T cell proliferation

Lymphoproliferative responses were determined using the (3H) Thymidine incorporation assay, as previously described [28]. Briefly, thawed PBMC from the different time points were incubated in six plicate at 2×105 cells/well in 96 flat bottom well plates (Nunclon, Bornem, Belgium) in 0,2 ml complete medium supplemented with 2,5% heat-inactivated pooled human serum (PHS, PAA, Pasching, Austria). Cells were cultured at 37°C in a humidified 5% CO2 incubator in absence or in presence of each peptide pool separately. Only peptide pools that were positive in IFN-γ ELISPOT screening were tested in the proliferation assay. Cell cultures were pulsed for 8 hours on day 6 with 1 µCi/well (3H) Thymidine (Perkin Elmer, Massachusetts, USA). Cells were harvested onto glass filters and 3H incorporation was measured using a TopCount scintillation counter (Perkin-Elmer). T cell proliferation was reported as stimulation index (SI), determined by dividing the mean counts per minute for the peptide-stimulated wells by the mean for non stimulated control wells.

Env gp160 cloning and pseudovirus construction

To determine the neutralization susceptibility of viral variants from subjects enrolled in the study, single cycle pseudoviruses were generated. Full-length env gp160 was amplified from purified PBMC from the patients via nested PCR and cloned into an expression vector either pSV7d or pcDNA4/TO (Invitrogen BV, Groningen, The Netherlands). To investigate the neutralization capacity against heterologous variants following pseudoviruses were obtained from the NeutNet program: SF162 (subtype B), DU174 (subtype C), 92BR025 (subtype C) and 92UG024 (subtype D) [29]. Pseudoviruses were generated in a 24-well plate by transfection of human embryonic kidney (HEK) 293T cells (obtained from ATCC) with pNL4-3.LucR–E– (NIH AIDS Research and Reference reagent program) and one of the Env expressing plasmids, just mentioned [30]. After 48 hours supernatant was harvested and stored at −80°C. The titers of the pseudoviruses were determined on TZM-bl cells, expressing Luciferase under the control of an LTR promoter. Infection of TZMbl cells was quantified using SteadyLite (Perkin Elmer) as a substrate for Luciferase. Emitted relative light units (RLUs) were quantified on a LB 941 Berthold luminometer (Alabama, US) [31].

Purification of IgG

Because also patients on HAART are included in the study, neutralization assays can only be performed with immunoglobulin (Ig)G isolated from plasma to avoid interference by drugs. To this end a commercial kit (SpinTrap, GE healthcare, The Netherlands) was used and manufacturer's instructions were followed.

Neutralizing antibody assay

Neutralizing capacity of each patients IgG against autologous and heterologous viruses was measured by a reduction in luciferase gene expression after a single round of infection of TZMbl cells with pseudotyped viruses. The 50% inhibitory dose (ID50) was calculated as the reciprocal IgG dilution resulting in a 50% reduction of RLU compared to the virus control. [32].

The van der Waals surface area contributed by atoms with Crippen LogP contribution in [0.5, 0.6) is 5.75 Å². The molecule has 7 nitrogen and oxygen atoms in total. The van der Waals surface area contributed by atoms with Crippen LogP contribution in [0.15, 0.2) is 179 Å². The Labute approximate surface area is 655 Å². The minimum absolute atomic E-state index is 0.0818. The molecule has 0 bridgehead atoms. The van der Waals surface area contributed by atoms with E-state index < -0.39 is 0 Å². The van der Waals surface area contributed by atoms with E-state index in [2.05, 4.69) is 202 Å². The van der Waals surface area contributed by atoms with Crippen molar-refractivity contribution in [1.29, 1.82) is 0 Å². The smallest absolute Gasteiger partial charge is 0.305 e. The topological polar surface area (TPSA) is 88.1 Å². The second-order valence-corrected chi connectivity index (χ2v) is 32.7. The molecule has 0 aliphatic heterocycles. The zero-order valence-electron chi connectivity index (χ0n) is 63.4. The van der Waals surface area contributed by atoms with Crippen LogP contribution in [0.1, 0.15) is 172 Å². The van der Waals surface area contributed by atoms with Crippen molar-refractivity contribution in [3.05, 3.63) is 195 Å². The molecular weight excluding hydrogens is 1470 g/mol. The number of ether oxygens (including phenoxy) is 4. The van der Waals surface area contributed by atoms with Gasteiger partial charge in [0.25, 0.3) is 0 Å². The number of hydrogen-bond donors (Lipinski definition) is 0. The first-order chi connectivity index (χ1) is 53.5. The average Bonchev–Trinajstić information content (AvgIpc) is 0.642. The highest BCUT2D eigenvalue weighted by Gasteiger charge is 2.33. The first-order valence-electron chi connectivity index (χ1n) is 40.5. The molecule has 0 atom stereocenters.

Statistical analysis

For cellular HIV-1 load, statistical analyses were performed on log10-transformed values. Undetectable values of cellular HIV-1 DNA and RNA were left-censored at the detection limit of corresponding assays. Statistical analysis and graphical presentations were performed using Prism (version 3.0, GraphPad). For comparison of multiple groups, significance levels were determined by Kruskal-Wallis tests; when two groups were compared, Mann-Whitney tests were used. All statistical tests were two-sided. P values <0.05 were considered statistically significant.


Clinical characteristics of the study population

Within the HIV cohort of the Institute of Tropical Medicine of Antwerp, including over 1700 patients, we identified 160 subjects, excluding pregnant women, who had been successfully treated for progressive HIV infection with full HAART, but at some point decided to stop treatment against medical advice. Four patients, further referred to as secondary controllers (SC), either showed a limited and short-lived rebound (P1 and P3) or no viral rebound at all (P2 and P4) and all 4 kept their VL at “undetectable” level (<50 copies) during at least 6 months after effective therapy interruption. Importantly, antiretroviral drug levels were undetectable in those SC. Some clinical observations of the first two (P1 and P2) have been described in a separate case report [33]. In the present extensive study we aimed to identify genetic, viral and immune factors, associated with the SC status.

To that end, we compared SC with “secondary non-controllers” (SNC), who show a strong and sustained viral rebound after stopping HAART. However, the low-to-absent viral replication in the SC could itself influence immune function. Therefore two other groups with low VL were included: elite controllers (EC), controlling virus replication below 50 copies without HAART, and patients under successful HAART. In addition, we also considered a group of regular chronically infected therapy-naïve (TN) patients with high VL. In each of the four comparator groups, patients were included over a range of peripheral blood CD4+ T counts, as can be seen in Table 1. Most patients were infected with HIV-1 subtype B or the closely related subtype D, with the exception of SC P4 (A1) and HAART P17 (CRF-02). The EC and TN patients were all male, whereas the other groups included one or two women. The TN patients were on average younger (35 years), as compared to the other groups (54.5 in EC; p<0.05 and 57 in HAART; p<0.005). The time since diagnosis was also lowest in the TN group (mean 5.25 years), whereas it was 9.5 years in EC, 11.5 years in SC, 12.25 years in HAART (p<0.05) and 14.25 years in SNC (p<0.01) respectively. The duration on HAART was similar in the relevant groups, whereas the range of VL extended to higher levels in the SNC as compared to the TN.